You’ve had students produce YouTube videos as class projects. What kind of projects did students come up with, and what did they get out of it?
Well, for the first two years we studied the YouTube community itself. I wanted students to think about what they were seeing from an anthropological perspective, to see these videos as forms of communication that can be studied ethnographically. Right now, I’m having them do more and more studies of themselves — not as individuals, but members of a social system.
One project, for example, looked at the effect of anonymity online. The basic, commonsense notion is that “anonymity is bad,” in part because it can unleash the naked hatred on the Internet that you often hear about. But anonymity also provides a space for confessions. One of my students found two or three confession outlets, where people can reveal deep secrets about themselves and talk through them with others. In one of these communities, you can send confession “post cards.” People get really artistic with them. And in the responses you can see that visitors connect with these post cards. It resonates with them, and there’s a feedback loop. The other important thing I think students get out of these projects has to do with the way they’re produced. There’s a mix individual and collaborative work. The videos they make are actually part of a larger, ongoing documentary that all of them are helping put together.
That really demonstrates how Web 2.0 applications take on a life of their own.
Absolutely. They become social phenomena, and it’s not just about the technology, it’s this whole cultural thing that happens around the technology and, you know, nobody really gets the full story of that. It’s as complex as any culture, and as anthropologists we know just how hard it is — and impossible it is — to “get” a whole culture, but maybe we can get a piece of it.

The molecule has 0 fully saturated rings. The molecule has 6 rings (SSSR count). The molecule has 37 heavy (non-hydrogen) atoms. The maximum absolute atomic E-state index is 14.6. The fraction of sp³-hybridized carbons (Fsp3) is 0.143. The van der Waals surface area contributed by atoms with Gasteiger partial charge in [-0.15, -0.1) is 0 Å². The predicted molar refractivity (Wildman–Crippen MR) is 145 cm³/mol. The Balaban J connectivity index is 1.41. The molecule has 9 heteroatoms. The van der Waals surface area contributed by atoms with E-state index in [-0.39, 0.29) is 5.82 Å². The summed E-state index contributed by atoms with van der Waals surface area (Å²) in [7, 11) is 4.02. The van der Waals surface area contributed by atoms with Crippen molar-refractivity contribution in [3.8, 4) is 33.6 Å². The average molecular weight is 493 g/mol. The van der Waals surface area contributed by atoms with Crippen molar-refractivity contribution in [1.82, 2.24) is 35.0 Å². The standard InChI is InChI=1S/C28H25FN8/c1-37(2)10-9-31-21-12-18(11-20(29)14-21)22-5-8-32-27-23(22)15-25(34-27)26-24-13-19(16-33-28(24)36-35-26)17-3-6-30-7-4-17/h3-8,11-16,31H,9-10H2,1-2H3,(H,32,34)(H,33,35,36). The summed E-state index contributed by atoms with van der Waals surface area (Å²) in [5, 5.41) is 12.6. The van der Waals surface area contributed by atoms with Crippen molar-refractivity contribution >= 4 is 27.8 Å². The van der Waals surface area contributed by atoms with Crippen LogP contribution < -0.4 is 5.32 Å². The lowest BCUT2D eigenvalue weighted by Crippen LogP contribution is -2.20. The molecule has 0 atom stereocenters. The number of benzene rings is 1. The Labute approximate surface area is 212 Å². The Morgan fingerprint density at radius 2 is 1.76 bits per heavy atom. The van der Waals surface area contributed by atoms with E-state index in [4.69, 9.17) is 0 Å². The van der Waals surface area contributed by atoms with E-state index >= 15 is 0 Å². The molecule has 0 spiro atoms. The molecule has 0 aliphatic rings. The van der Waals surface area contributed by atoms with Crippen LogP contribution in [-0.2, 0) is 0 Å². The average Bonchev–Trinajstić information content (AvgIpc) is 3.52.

Some professors are wary of new media, and sometimes even downright opposed to bringing them into the classroom. What’s the concern there? Is it legitimate?
I think so, to the extent that it becomes about the technology. But if your class really needs to be focusing
elsewhere, then that can be a downside. I’m wary of asking students to do a lot of tedious learning about a specific brand, so to speak. In the bigger scheme of things, what we can do is put a number of very basic functions in the hands of students. Take, for example, the function of publishing to huge audiences from a desktop or laptop — that’s a really important learning tool that can be used in classrooms. And the great thing is you don’t have to get hung up on the technology in the way that you used to, because it’s so easy. I mean, you can create a blog in about nineteen seconds. It’s pushbutton publishing to the extreme.
For example, what I want students to focus on when I ask them use wikis is how to work well with others in a digital environment. That is the real skill that I hope they will learn, and it’s not a very easy thing to teach. So I think it’s these bigger issues we should focus on, rather than the mindless stuff of technology.
Asked to summarize his workshop, Professor Wesch said the larger message goes beyond the technology itself.
I’m trying to establish a different kind of relationship with my students. It’s a classic shift that people talk about all the time now, moving from a focus on teaching to a focus on learning. One of the ways I like to think about it is moving from a focus on making students knowledgeable to making students more “knowledge-able.”
That means a shift away from content as primary — not that content isn’t important, it still is — but content is for me the fourth question that I ask myself when I start a class.
The first question I ask is Who—“Who are my students?” Second, I ask, Why— If I’m going to be teaching this class, then why am I teaching it in the way that I’m teaching it? If I’m not answering that adequately then my students aren’t going to buy into it. I need to buy into the relevance of what I’m teaching if I’m going to sell my students on it. The third question is How—“How am I going to do this?” And finally the last question is What — and that’s where the content comes in.